Netflix 4K

Native 4K content remains very thin on the ground. While owners of Samsung and Sony 4K Ultra HD televisions in the USA have access to proprietary content in the form of the former’s UHD Video Pack and the latter’s 4K Media Player respectively, the choices available to UK and European viewers are much more limited, of which Netflix 4K is probably the most easily accessible.

House of Cards S2 in 4K

Video streaming specialist Netflix has begun offering a handful of material in ultra high-definition resolution, starting with political drama House Of Cards Season 2 back in April 2014, followed by Breaking Bad in June 2014. Whilst not necessarily better in picture quality than well-mastered 1080p Blu-rays, Netflix’s 4K clips look visibly superior to the company’s second- and third-highest “Super HD” and “1080p HD” layers.

To watch Netflix 4K, you will need:

  • A Netflix subscription (£6.99 a month);
  • A compatible 4KTV with inbuilt HEVC decoding and updated Netflix client. Most of the 2014 4K televisions support Netflix 4K streaming, except for Panasonic’s AX800/ AX802 whose Pro4 processing chip does not meet Netflix’s certification; and
  • A fast enough broadband with speed of at least 15 Mbps.

HDCP 2.2

This is the latest version of the High-bandwidth Digital Content Protection scheme which has been developed to thwart unauthorised copying of digital AV content across connected devices. While currently there isn’t any consumer content encrypted by HDCP 2.2, we expect next-generation 4K Blu-ray (when if it eventually arrives) to use it. Owning an Ultra HD TV with HDCP 2.2 compatibility is essential for hitch-free playback of such material.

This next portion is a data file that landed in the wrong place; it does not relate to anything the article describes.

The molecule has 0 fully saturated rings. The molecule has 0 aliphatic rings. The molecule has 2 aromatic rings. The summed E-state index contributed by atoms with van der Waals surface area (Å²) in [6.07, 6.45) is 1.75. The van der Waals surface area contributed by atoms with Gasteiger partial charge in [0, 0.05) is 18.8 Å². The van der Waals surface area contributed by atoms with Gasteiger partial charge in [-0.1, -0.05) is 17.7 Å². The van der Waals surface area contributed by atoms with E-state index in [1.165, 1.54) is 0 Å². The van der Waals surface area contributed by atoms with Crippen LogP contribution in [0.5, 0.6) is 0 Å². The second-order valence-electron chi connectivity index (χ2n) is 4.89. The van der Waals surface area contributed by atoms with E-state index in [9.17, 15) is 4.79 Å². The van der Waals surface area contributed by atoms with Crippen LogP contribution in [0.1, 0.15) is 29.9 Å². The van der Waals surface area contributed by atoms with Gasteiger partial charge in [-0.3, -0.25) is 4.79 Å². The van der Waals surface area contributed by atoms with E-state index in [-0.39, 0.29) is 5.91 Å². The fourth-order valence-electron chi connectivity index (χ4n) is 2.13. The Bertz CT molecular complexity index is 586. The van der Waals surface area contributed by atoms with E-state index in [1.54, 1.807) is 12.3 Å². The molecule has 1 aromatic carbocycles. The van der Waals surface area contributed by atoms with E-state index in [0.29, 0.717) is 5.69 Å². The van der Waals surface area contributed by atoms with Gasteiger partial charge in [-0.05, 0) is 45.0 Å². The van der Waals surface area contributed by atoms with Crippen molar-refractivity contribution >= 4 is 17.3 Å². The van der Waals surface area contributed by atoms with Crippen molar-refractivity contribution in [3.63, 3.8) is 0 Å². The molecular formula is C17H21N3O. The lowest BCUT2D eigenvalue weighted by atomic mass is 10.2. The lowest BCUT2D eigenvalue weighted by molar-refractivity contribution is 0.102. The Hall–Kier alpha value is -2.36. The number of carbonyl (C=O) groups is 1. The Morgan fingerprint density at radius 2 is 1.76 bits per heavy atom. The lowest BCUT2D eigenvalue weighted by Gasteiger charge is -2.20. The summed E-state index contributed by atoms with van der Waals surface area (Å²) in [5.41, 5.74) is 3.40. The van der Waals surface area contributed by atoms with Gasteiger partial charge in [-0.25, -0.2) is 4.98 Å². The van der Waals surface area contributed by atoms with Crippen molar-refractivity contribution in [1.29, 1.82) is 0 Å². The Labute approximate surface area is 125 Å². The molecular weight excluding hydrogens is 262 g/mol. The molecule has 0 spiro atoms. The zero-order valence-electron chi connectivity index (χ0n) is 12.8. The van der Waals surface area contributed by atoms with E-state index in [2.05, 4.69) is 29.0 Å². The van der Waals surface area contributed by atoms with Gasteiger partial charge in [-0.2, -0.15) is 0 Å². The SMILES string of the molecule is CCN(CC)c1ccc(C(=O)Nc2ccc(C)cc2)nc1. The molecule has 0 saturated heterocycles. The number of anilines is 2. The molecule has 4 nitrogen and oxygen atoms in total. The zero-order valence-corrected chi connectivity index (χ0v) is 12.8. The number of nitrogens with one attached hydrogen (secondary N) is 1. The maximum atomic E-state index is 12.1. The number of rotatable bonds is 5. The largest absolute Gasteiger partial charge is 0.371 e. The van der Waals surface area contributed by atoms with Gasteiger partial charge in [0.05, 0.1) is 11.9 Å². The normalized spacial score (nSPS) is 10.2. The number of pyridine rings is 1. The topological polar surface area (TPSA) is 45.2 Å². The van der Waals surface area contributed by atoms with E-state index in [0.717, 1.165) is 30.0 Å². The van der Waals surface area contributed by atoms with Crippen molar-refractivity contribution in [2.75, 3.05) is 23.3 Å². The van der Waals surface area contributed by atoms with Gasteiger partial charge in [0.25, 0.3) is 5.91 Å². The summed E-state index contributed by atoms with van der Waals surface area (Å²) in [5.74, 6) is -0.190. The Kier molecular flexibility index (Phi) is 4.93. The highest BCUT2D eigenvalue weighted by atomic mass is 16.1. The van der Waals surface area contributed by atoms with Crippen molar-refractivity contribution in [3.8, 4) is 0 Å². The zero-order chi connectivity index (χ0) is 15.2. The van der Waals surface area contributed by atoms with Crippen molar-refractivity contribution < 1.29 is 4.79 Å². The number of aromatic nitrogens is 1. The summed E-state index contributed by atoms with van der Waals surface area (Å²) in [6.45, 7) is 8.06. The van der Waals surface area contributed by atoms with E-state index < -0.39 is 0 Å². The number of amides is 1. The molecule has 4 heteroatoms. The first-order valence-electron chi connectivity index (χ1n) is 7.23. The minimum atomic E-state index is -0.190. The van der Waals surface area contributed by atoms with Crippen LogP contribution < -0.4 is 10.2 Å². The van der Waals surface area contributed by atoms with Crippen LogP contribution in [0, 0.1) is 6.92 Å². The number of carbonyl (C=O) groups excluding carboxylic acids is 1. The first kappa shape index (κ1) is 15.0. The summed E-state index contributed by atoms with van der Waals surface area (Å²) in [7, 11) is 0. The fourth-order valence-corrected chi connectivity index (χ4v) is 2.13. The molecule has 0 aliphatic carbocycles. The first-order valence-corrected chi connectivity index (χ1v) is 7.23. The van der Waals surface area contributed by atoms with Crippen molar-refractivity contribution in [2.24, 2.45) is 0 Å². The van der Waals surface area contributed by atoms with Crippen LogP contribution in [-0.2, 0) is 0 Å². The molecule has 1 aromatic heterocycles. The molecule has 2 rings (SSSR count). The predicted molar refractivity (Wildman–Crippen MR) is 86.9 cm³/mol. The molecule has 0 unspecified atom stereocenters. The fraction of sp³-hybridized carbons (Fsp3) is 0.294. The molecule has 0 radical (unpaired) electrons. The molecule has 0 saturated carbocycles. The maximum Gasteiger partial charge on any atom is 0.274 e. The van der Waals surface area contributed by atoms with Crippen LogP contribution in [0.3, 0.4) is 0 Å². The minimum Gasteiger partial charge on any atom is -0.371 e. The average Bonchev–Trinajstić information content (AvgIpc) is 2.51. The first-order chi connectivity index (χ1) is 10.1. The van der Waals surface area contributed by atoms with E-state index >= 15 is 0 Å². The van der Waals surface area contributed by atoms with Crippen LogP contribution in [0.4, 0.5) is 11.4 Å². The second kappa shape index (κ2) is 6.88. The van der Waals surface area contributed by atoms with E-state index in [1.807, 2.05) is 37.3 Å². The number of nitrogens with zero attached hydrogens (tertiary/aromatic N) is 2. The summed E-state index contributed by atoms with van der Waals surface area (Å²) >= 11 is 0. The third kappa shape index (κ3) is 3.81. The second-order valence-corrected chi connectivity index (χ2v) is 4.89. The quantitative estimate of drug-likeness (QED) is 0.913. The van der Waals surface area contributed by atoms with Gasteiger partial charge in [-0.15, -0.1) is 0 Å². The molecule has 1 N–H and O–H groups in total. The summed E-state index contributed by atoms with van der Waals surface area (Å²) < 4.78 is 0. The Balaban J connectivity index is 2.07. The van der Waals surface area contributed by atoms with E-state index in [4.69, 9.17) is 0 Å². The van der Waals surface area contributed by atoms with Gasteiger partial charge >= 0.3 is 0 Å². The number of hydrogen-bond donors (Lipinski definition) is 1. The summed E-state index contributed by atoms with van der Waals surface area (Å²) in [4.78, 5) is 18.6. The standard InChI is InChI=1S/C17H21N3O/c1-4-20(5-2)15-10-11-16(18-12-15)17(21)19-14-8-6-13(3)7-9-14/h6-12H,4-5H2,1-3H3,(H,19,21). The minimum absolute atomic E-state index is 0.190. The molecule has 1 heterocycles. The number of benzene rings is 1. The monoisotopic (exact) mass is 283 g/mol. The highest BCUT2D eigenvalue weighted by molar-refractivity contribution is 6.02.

Best 2014 4K TVs

Panasonic AX802

This second-generation ultra high-definition television from the Japanese manufacturer delivers some of the most gorgeous images we’ve seen from an LCD-based display, largely due to its unique ability to preserve colour saturation in darker scenes and also in 3D owing to Panasonic’s Studio Master Drive technology.

Panasonic AX802

The Viera TX-65AX802B was voted as the best 4K TV in a 2014 comparison event we held, beating the Sony and the Samsungs, even though it doesn’t support Netflix 4K streaming. In our review of the 50-inch model, we also gave it our “Highly Recommended – Best in Class” award.

Sony X9005B

This 2014 update to Sony’s critically-acclaimed Bravia X9 series is yet another excellent TV from the Japanese brand that handles all sorts of content – ranging from Blu-ray movies and HD broadcast to live sports programmes and video games – with aplomb.

Sony KD-55X9005B

While the front-firing Magnetic Fluid speakers by the sides of the LCD screen may put off buyers with space constraints or their own surround sound setup, they undoubtedly provide the best audio quality of any flat-screen television we’ve tested to date. Here’s our full review of the 55-inch version.

Samsung HU7500

This isn’t even the Korean TV maker’s highest-end UHD television (that title belongs to the curved HU8500 series), but by virtue of its flat panel, its blacks and screen uniformity are slightly better than the HU8500.

As expected from a Samsung display, upscaling and video processing is top-notch. The supplied array of calibration controls is comprehensive, allowing greyscale and colours to be dialled in accurately. We’ve reviewed the 55in HU7500 here.